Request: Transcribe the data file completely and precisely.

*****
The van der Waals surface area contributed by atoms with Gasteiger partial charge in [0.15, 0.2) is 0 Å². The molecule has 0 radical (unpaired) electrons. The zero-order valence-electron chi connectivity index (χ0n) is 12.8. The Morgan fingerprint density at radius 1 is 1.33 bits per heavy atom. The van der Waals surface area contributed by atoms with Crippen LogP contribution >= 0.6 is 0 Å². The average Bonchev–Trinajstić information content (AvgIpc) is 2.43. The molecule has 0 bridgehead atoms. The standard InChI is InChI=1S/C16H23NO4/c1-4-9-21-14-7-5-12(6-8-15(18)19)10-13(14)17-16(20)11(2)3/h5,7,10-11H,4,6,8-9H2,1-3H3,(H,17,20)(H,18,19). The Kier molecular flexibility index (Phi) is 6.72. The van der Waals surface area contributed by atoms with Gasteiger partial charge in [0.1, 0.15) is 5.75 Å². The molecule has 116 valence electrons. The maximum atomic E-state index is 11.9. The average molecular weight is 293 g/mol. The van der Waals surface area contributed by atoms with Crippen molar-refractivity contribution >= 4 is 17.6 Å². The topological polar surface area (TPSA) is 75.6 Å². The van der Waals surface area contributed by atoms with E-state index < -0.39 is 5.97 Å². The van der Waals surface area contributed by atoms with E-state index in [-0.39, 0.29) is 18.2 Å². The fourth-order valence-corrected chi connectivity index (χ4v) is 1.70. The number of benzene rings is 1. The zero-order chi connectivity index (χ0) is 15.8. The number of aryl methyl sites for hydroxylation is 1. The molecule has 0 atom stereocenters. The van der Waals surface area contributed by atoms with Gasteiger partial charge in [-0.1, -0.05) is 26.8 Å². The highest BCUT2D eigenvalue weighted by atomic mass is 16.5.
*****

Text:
The van der Waals surface area contributed by atoms with Gasteiger partial charge in [0.15, 0.2) is 0 Å². The molecule has 0 radical (unpaired) electrons. The zero-order valence-electron chi connectivity index (χ0n) is 12.8. The Morgan fingerprint density at radius 1 is 1.33 bits per heavy atom. The van der Waals surface area contributed by atoms with Crippen LogP contribution >= 0.6 is 0 Å². The average Bonchev–Trinajstić information content (AvgIpc) is 2.43. The molecule has 0 bridgehead atoms. The standard InChI is InChI=1S/C16H23NO4/c1-4-9-21-14-7-5-12(6-8-15(18)19)10-13(14)17-16(20)11(2)3/h5,7,10-11H,4,6,8-9H2,1-3H3,(H,17,20)(H,18,19). The Kier molecular flexibility index (Phi) is 6.72. The van der Waals surface area contributed by atoms with Gasteiger partial charge in [0.1, 0.15) is 5.75 Å². The molecule has 116 valence electrons. The maximum atomic E-state index is 11.9. The average molecular weight is 293 g/mol. The van der Waals surface area contributed by atoms with Crippen molar-refractivity contribution >= 4 is 17.6 Å². The topological polar surface area (TPSA) is 75.6 Å². The van der Waals surface area contributed by atoms with E-state index < -0.39 is 5.97 Å². The van der Waals surface area contributed by atoms with E-state index in [-0.39, 0.29) is 18.2 Å². The fourth-order valence-corrected chi connectivity index (χ4v) is 1.70. The number of benzene rings is 1. The zero-order chi connectivity index (χ0) is 15.8. The number of aryl methyl sites for hydroxylation is 1. The molecule has 0 atom stereocenters. The van der Waals surface area contributed by atoms with Gasteiger partial charge in [-0.1, -0.05) is 26.8 Å². The highest BCUT2D eigenvalue weighted by atomic mass is 16.5.